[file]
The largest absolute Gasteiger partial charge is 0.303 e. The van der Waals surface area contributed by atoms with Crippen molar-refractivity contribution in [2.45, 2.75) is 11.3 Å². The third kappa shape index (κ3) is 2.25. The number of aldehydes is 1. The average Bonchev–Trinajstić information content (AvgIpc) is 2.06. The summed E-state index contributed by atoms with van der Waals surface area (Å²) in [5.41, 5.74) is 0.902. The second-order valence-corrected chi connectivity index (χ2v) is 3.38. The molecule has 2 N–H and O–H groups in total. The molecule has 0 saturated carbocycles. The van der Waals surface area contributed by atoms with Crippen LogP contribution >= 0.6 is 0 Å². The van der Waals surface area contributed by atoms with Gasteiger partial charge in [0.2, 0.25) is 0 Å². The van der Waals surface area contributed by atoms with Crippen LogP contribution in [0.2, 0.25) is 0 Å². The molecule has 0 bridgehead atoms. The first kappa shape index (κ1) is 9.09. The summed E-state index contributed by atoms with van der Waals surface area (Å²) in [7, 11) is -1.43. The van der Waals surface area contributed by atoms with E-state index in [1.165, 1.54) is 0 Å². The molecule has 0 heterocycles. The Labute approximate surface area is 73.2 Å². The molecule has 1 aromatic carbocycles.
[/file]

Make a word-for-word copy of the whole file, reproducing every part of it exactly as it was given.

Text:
The largest absolute Gasteiger partial charge is 0.303 e. The van der Waals surface area contributed by atoms with Crippen molar-refractivity contribution in [2.45, 2.75) is 11.3 Å². The third kappa shape index (κ3) is 2.25. The number of aldehydes is 1. The average Bonchev–Trinajstić information content (AvgIpc) is 2.06. The summed E-state index contributed by atoms with van der Waals surface area (Å²) in [5.41, 5.74) is 0.902. The second-order valence-corrected chi connectivity index (χ2v) is 3.38. The molecule has 2 N–H and O–H groups in total. The molecule has 0 saturated carbocycles. The van der Waals surface area contributed by atoms with Crippen LogP contribution >= 0.6 is 0 Å². The van der Waals surface area contributed by atoms with Gasteiger partial charge in [0.2, 0.25) is 0 Å². The van der Waals surface area contributed by atoms with Crippen LogP contribution in [0.2, 0.25) is 0 Å². The molecule has 0 bridgehead atoms. The first kappa shape index (κ1) is 9.09. The summed E-state index contributed by atoms with van der Waals surface area (Å²) in [7, 11) is -1.43. The van der Waals surface area contributed by atoms with E-state index in [1.165, 1.54) is 0 Å². The molecule has 0 heterocycles. The Labute approximate surface area is 73.2 Å². The molecule has 1 aromatic carbocycles.